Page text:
Skip to main content Accessibility help
×
Home
Hostname: page-component-747cfc64b6-zm8ws Total loading time: 0.186 Render date: 2021-06-15T14:47:54.395Z Has data issue: true Feature Flags: { "shouldUseShareProductTool": true, "shouldUseHypothesis": true, "isUnsiloEnabled": true, "metricsAbstractViews": false, "figures": true, "newCiteModal": false, "newCitedByModal": true, "newEcommerce": true }

Seedling recruitment failure following dipterocarp mast fruiting

Published online by Cambridge University Press:  17 March 2004

Arthur G. Blundell
Affiliation:
Department of Biological Sciences, Dartmouth College, Hanover, NH, 03755, USA Corresponding author. Current address: Diplomacy Fellow, American Association for the Advancement of Science, USAID–Forestry Team, 3426 16th St NW #308, Washington, DC 20010, USA. Email: art.blundell@alum.dartmouth.org
David R. Peart
Affiliation:
Department of Biological Sciences, Dartmouth College, Hanover, NH, 03755, USA

Abstract

Many rain-forest trees in South-East Asia, including the dominant canopy family Dipterocarpaceae, reproduce in gregarious mast-fruiting events once every 2–11 y (Ashton et al. 1988). The dominant hypothesis for the evolution of masting is that predators are incapable of consuming mast seed crops, so that natural selection has favoured parent trees that fruit in synchrony (Janzen 1974, 1976). Mast flowering and fruiting are visually spectacular and quantified in harvest records for dipterocarp species producing large, oil-rich tengkawang seeds (Curran et al. 1999). Seedling recruitment following a mast is less obvious and has no immediate commercial value. However, a number of pulses of recruitment have been documented (Ashton et al. 1988, Chan 1980, Fox 1972, Liew & Wong 1973). These, together with general acceptance of the satiation hypothesis, have led to the widespread assumption that masts reliably increase seedling density and generate distinct seedling cohorts (Whitmore 1998). Indeed, foresters in Malaysia and Indonesia often recommend harvesting only after a mast, to ensure high densities of seedling regeneration.

Type
Brief Report
Copyright
2004 Cambridge University Press

Access options

Get access to the full version of this content by using one of the access options below.
12
Cited by

Send article to Kindle

To send this article to your Kindle, first ensure no-reply@cambridge.org is added to your Approved Personal Document E-mail List under your Personal Document Settings on the Manage Your Content and Devices page of your Amazon account. Then enter the ‘name’ part of your Kindle email address below. Find out more about sending to your Kindle. Find out more about sending to your Kindle.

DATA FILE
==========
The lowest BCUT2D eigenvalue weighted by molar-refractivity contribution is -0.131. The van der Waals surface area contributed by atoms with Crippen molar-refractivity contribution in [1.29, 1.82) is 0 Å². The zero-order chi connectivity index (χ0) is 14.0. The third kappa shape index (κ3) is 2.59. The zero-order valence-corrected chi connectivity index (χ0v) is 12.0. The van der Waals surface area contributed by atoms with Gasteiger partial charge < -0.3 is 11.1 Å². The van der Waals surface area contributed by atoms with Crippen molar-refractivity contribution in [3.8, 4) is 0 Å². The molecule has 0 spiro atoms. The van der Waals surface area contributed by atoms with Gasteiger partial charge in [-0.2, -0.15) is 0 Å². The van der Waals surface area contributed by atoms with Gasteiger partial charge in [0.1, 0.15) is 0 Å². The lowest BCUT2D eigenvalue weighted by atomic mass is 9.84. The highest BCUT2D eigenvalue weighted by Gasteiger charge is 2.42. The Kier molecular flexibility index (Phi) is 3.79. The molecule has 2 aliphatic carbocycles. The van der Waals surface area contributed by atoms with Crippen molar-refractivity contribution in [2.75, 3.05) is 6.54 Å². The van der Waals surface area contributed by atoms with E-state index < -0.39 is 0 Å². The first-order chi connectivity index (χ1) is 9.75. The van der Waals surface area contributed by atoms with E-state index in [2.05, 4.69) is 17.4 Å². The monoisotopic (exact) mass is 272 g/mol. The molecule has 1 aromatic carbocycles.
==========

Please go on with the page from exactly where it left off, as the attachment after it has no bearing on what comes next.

Note you can select to send to either the @free.kindle.com or @kindle.com variations. ‘@free.kindle.com’ emails are free but can only be sent to your device when it is connected to wi-fi. ‘@kindle.com’ emails can be delivered even when you are not connected to wi-fi, but note that service fees apply.

Find out more about the Kindle Personal Document Service.

Seedling recruitment failure following dipterocarp mast fruiting
Available formats
×

Send article to Dropbox

To send this article to your Dropbox account, please select one or more formats and confirm that you agree to abide by our usage policies. If this is the first time you use this feature, you will be asked to authorise Cambridge Core to connect with your <service> account. Find out more about sending content to Dropbox.

Seedling recruitment failure following dipterocarp mast fruiting
Available formats
×

Send article to Google Drive

To send this article to your Google Drive account, please select one or more formats and confirm that you agree to abide by our usage policies. If this is the first time you use this feature, you will be asked to authorise Cambridge Core to connect with your <service> account. Find out more about sending content to Google Drive.

Seedling recruitment failure following dipterocarp mast fruiting
Available formats
×
×

Reply to: Submit a response

Please enter your response.

Your details

Please enter a valid email address.

Conflicting interests

Do you have any conflicting interests? *